Bobby Bradley on The Valley of Fear

Photo: Ruth Crafer

Adapted by Nick Lane from Sir Arthur Conan Doyle’s fourth and final Sherlock Holmes novel, The Valley of Fear sees the iconic detective receiving a mysterious coded message warning of imminent danger before being drawn into a tale of intrigue and murder stretching from 221B Baker Street to an ancient, moated manor house to the bleak Pennsylvanian Vermissa Valley. The production, currently running in Dundee, visits Derby, Bath and London, where it receives a three-week run at Southwark Playhouse.

It stars Bobby Bradley as Sherlock Holmes and Joseph Derrington as Dr John Watson alongside Blake Kubena, Gavin Molloy and Alice Osmanski, under the direction of Lane. We caught up with Bradley to find out what it’s like to be playing a character as famed as Sherlock Holmes.

Q&A with Bobby Bradley

What’s it like to be playing such an iconic character as Sherlock Holmes?

It is so exciting, definitely something I’ve wanted to do for a while. The ultimate detective and one of literature’s most established characters, I’ve never met anyone who doesn’t know who Sherlock Holmes is. So getting a chance to explore this world through that lens is an opportunity I am raring to get stuck into. That said, it’s so easy to turn it into a caricature or a know it all, so finding the human being at the centre is absolutely vital if we want audiences to connect to our Sherlock and our story. A challenge for sure, but one that I am definitely up for. Sherlock may be a few steps ahead in his deductive logic, but he has to be present in the moment of that discovery, just like the audience.

Is it at all daunting to play a character which many people have preconceived ideas of?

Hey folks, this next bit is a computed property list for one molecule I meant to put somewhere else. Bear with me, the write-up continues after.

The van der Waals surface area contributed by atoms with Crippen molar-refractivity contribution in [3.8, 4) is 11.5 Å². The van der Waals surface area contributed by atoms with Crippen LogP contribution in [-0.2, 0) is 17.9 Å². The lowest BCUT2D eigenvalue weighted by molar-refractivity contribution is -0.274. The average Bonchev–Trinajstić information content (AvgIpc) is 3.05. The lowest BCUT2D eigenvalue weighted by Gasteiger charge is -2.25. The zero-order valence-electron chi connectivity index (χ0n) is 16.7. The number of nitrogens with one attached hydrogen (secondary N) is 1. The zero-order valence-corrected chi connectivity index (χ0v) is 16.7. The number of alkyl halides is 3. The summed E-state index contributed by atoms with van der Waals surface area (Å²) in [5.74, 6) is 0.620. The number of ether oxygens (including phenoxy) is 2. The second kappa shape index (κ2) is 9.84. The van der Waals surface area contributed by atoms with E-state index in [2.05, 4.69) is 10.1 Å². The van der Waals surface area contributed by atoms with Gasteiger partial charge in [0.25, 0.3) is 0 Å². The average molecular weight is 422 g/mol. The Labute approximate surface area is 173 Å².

A little bit. I’d say for me personally I feel more a sense of responsibility with the role, he is such a timeless and beloved character, I’d hate to change that, but no question – taking this on comes with a certain pressure. There have been so many great performances of Holmes over the years, from some exceptional actors, and people will always make comparisons. I have to find my authentic take on him, and root him in our story. Also, the play is so much more than just Sherlock, the story we follow is a fascinating puzzle, filled with intrigue and danger, and is brilliantly brought to life by our company – only five actors. So with this style of ensemble storytelling, my job really is to be part of that team.

Promotional image – Bobby Bradley, centre.

What can you tell us about The Valley of Fear?

Holmes and Watson receive a note one idle morning, with a strange coded message and are quickly caught up in a real snorter of a case: a violent murder, an isolated manor house, surrounded by a moat. How did the killer escape? And what does it have to do with a secret society in a small mining town in America twenty years earlier? The Valley of Fear unravels as a tale of danger and suspense, but the great detective may not be the only one with an eye on this case. If you spend your life chased by fear, can you ever outrun it?

How have you approached the role and the production?

My starting point for a play like this is almost always the script, even more so here, and one of the best things about this production is its connection to the source material. Nick Lane has written such a wonderful and faithful adaptation; it really feels like we’re celebrating Arthur Conan Doyles’ original story and his original version of the character. It’s then through the action of the play, and the relationships we see that I start to get a sense of the character – how does he move? how does he sound? what does it feel like to be in those moments? And then through rehearsal and play as a company we find what creates the moments we want for the story and the audience, as well as what feels authentic and alive as the character.

How does it feel to be taking the show on the road?

IT FEELS AMAZING!! Taking a show out on tour means that every day, every week, you’re finding a new audience for that story. You go to towns, and cities, and local communities who really engage with a production, and create such a unique environment for the play and the performers. This year too, Blackeyed Theatre is celebrating their 20th year producing top class touring theatre, so we’re meeting people everywhere who have seen previous shows and come back time and time again, it feels like the bar is very high for us. Out on the road, your company really has to become a little family for the tour – so get ready for endless social media pictures of us having fun in Dundee, or Derby, or London, or Bath (or on the A90, or on the M6).

The Valley of Fears is at Southwark Playhouse from 27 March to 13 April, and touring.